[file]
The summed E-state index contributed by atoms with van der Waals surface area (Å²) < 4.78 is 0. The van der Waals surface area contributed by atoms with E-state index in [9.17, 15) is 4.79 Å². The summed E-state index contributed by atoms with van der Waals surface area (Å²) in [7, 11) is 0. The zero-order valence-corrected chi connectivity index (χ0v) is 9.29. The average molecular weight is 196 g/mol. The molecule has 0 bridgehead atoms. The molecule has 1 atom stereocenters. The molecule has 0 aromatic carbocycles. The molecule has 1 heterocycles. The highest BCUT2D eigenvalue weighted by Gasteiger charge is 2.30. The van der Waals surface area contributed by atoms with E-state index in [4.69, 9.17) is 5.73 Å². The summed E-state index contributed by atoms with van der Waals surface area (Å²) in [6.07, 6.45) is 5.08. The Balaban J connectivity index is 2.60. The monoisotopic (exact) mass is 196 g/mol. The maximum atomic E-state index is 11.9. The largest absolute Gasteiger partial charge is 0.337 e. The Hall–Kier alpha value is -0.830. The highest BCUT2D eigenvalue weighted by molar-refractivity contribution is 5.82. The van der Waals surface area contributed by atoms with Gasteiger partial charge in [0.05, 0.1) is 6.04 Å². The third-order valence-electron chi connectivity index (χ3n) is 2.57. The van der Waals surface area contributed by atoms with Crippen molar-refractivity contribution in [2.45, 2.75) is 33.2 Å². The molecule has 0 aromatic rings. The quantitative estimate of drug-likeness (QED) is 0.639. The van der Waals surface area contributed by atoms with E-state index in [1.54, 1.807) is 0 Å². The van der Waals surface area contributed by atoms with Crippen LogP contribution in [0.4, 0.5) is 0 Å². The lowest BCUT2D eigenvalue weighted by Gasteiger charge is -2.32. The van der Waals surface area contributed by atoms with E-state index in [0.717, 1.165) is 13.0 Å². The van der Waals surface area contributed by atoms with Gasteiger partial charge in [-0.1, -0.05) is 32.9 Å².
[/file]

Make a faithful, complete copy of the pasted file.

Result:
The summed E-state index contributed by atoms with van der Waals surface area (Å²) < 4.78 is 0. The van der Waals surface area contributed by atoms with E-state index in [9.17, 15) is 4.79 Å². The summed E-state index contributed by atoms with van der Waals surface area (Å²) in [7, 11) is 0. The zero-order valence-corrected chi connectivity index (χ0v) is 9.29. The average molecular weight is 196 g/mol. The molecule has 0 bridgehead atoms. The molecule has 1 atom stereocenters. The molecule has 0 aromatic carbocycles. The molecule has 1 heterocycles. The highest BCUT2D eigenvalue weighted by Gasteiger charge is 2.30. The van der Waals surface area contributed by atoms with E-state index in [4.69, 9.17) is 5.73 Å². The summed E-state index contributed by atoms with van der Waals surface area (Å²) in [6.07, 6.45) is 5.08. The Balaban J connectivity index is 2.60. The monoisotopic (exact) mass is 196 g/mol. The maximum atomic E-state index is 11.9. The largest absolute Gasteiger partial charge is 0.337 e. The Hall–Kier alpha value is -0.830. The highest BCUT2D eigenvalue weighted by molar-refractivity contribution is 5.82. The van der Waals surface area contributed by atoms with Gasteiger partial charge in [0.05, 0.1) is 6.04 Å². The third-order valence-electron chi connectivity index (χ3n) is 2.57. The van der Waals surface area contributed by atoms with Crippen molar-refractivity contribution in [2.45, 2.75) is 33.2 Å². The molecule has 0 aromatic rings. The quantitative estimate of drug-likeness (QED) is 0.639. The van der Waals surface area contributed by atoms with E-state index in [1.54, 1.807) is 0 Å². The van der Waals surface area contributed by atoms with Crippen LogP contribution in [0.4, 0.5) is 0 Å². The lowest BCUT2D eigenvalue weighted by Gasteiger charge is -2.32. The van der Waals surface area contributed by atoms with E-state index in [0.717, 1.165) is 13.0 Å². The van der Waals surface area contributed by atoms with Gasteiger partial charge in [-0.1, -0.05) is 32.9 Å².